Annulus paradoxus: Transmitral flow velocity to mitral annular velocity ratio is inversely proportional to pulmonary capillary wedge pressure in patients with constrictive pericarditis

Jong Won Ha, Jae K. Oh, Lieng H. Ling, Rick A. Nishimura, James B. Seward, A. Jamil Tajik

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Abstract

Background - The early diastolic velocity of the mitral annulus (E′) is reduced in patients with diastolic dysfunction and increased filling pressures. Because transmitral inflow early velocity (E) increases progressively with higher filling pressures, E/E′ has been shown to have a strong positive relationship with pulmonary capillary wedge pressure (PCWP) and left ventricular end-diastolic pressure. However, previous studies have primarily involved patients without a pericardial abnormality. In constrictive pericarditis (CP), E′ is not reduced, despite increased filling pressures. This study evaluated the relationship between E/E′ and PCWP in patients with CP. Methods and Results - We studied 10 patients (8 men; mean age, 64±7 years) with surgically confirmed CP. Doppler echocardiography was performed to measure early and late diastolic transmitral flow velocities. Tissue Doppler echocardiography was performed to measure E′. PCWP was measured with right heart catheterization. All patients were in sinus rhythm. Mean E and E′ were 91±15 cm/s and 11 ±4 cm/s, respectively. Mean PCWP was 25±6 mm Hg. E′ Was positively correlated with PCWP (r=0.69, P=0.027). There was a significant inverse correlation between E/E′ and PCWP (r=-0.74, P=0.014). Despite high left ventricular filling pressures, E/E′ (mean, 9±4) was <15 in all but 1 patient. Conclusions - Paradoxical to the positive correlation between E/E′ and PCWP in patients with myocardial disease, an inverse relationship was found in patients with CP.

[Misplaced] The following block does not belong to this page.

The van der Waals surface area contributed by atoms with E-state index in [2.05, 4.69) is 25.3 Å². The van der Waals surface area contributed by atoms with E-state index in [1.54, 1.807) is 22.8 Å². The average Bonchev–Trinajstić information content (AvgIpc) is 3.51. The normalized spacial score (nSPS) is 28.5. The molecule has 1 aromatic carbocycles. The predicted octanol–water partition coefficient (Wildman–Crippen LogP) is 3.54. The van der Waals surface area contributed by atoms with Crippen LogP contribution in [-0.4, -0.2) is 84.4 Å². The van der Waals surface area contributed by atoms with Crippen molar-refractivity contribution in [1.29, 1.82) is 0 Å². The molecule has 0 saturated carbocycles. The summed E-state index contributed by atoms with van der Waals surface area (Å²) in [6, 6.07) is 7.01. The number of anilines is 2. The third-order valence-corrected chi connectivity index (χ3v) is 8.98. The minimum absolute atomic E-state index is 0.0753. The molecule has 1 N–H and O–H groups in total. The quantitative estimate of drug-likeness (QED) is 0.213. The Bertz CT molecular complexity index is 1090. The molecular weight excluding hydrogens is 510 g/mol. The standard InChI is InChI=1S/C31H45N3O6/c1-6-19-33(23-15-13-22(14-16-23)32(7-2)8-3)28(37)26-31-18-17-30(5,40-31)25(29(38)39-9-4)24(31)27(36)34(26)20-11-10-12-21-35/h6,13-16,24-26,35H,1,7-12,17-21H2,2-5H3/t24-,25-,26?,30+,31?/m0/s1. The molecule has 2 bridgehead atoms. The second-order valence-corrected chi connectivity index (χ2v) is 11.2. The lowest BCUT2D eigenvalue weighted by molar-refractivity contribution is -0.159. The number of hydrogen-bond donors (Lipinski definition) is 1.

Original languageEnglish (US)
Pages (from-to)976-978
Number of pages3
JournalCirculation
Volume104
Issue number9
DOIs
StatePublished - Aug 28 2001

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Keywords

  • Mitral valve
  • Pericarditis
  • Pressure

ASJC Scopus subject areas

  • Cardiology and Cardiovascular Medicine
  • Physiology (medical)

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